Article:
Human Finger-Prick Induced Pluripotent Stem Cells Facilitate the Development of Stem Cell Banking
STEM CELLS TRANSLATIONAL MEDICINE
2014; 3 (5): 586–98
Induced pluripotent stem cells (iPSCs) derived from somatic cells of patients can be a good model for studying human diseases and for future therapeutic regenerative medicine. Current initiatives to establish human iPSC (hiPSC) banking face challenges in recruiting large numbers of donors with diverse diseased, genetic, and phenotypic representations. In this study, we describe the efficient derivation of transgene-free hiPSCs from human finger-prick blood. Finger-prick sample collection can be performed on a "do-it-yourself" basis by donors and sent to the hiPSC facility for reprogramming. We show that single-drop volumes of finger-prick samples are sufficient for performing cellular reprogramming, DNA sequencing, and blood serotyping in parallel. Our novel strategy has the potential to facilitate the development of large-scale hiPSC banking worldwide.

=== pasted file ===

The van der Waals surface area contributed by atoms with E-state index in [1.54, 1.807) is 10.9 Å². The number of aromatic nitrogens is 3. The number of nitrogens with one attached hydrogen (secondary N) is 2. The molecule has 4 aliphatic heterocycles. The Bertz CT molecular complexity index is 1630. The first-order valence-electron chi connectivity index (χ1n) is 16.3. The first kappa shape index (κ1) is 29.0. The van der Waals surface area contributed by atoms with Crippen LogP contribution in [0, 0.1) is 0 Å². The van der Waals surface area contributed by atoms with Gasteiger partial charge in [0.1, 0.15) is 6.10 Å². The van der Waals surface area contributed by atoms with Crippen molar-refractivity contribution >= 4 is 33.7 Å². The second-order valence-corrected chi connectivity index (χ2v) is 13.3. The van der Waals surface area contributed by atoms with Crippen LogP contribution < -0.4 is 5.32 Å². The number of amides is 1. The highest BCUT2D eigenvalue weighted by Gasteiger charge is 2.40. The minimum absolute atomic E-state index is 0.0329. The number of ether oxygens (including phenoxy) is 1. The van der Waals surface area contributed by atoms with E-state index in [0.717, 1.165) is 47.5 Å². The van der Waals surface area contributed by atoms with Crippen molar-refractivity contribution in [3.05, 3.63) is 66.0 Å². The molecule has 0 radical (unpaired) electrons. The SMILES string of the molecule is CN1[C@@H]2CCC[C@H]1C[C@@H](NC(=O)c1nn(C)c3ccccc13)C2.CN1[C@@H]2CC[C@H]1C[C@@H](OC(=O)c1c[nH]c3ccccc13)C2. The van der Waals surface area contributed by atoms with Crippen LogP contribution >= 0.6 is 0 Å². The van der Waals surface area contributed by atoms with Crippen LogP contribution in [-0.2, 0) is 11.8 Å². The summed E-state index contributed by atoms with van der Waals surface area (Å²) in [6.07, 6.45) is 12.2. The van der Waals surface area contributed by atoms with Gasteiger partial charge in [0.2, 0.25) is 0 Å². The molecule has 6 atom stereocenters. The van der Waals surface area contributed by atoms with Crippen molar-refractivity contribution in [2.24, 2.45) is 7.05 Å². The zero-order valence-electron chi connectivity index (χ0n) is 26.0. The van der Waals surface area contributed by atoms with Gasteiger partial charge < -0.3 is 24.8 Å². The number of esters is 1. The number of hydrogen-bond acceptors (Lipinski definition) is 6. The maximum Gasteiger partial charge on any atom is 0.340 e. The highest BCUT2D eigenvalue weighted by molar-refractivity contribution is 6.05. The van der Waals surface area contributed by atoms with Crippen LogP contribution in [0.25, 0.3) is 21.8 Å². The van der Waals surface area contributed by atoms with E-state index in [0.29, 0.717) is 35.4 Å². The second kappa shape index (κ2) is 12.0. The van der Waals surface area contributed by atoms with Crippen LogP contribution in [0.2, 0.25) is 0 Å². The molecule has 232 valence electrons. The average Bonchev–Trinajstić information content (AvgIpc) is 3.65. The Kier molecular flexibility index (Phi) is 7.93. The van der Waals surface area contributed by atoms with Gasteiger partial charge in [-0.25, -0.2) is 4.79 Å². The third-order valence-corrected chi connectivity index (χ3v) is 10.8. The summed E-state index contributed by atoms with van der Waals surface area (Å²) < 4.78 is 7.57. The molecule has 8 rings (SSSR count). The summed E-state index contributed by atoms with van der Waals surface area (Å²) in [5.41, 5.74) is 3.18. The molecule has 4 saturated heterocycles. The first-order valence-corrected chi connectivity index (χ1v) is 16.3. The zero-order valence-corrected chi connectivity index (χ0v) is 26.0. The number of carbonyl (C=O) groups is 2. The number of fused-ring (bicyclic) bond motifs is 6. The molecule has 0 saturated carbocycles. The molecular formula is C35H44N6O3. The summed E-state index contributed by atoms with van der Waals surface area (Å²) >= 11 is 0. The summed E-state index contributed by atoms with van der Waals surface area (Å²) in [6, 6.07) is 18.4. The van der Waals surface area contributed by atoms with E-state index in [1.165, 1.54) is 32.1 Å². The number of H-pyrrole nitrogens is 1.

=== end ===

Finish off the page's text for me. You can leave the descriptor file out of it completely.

View details for DOI 10.5966/sctm.2013-0195
View details for Web of Science ID 000335939000015
View details for PubMedID 24646489
View details for PubMedCentralID PMC4006490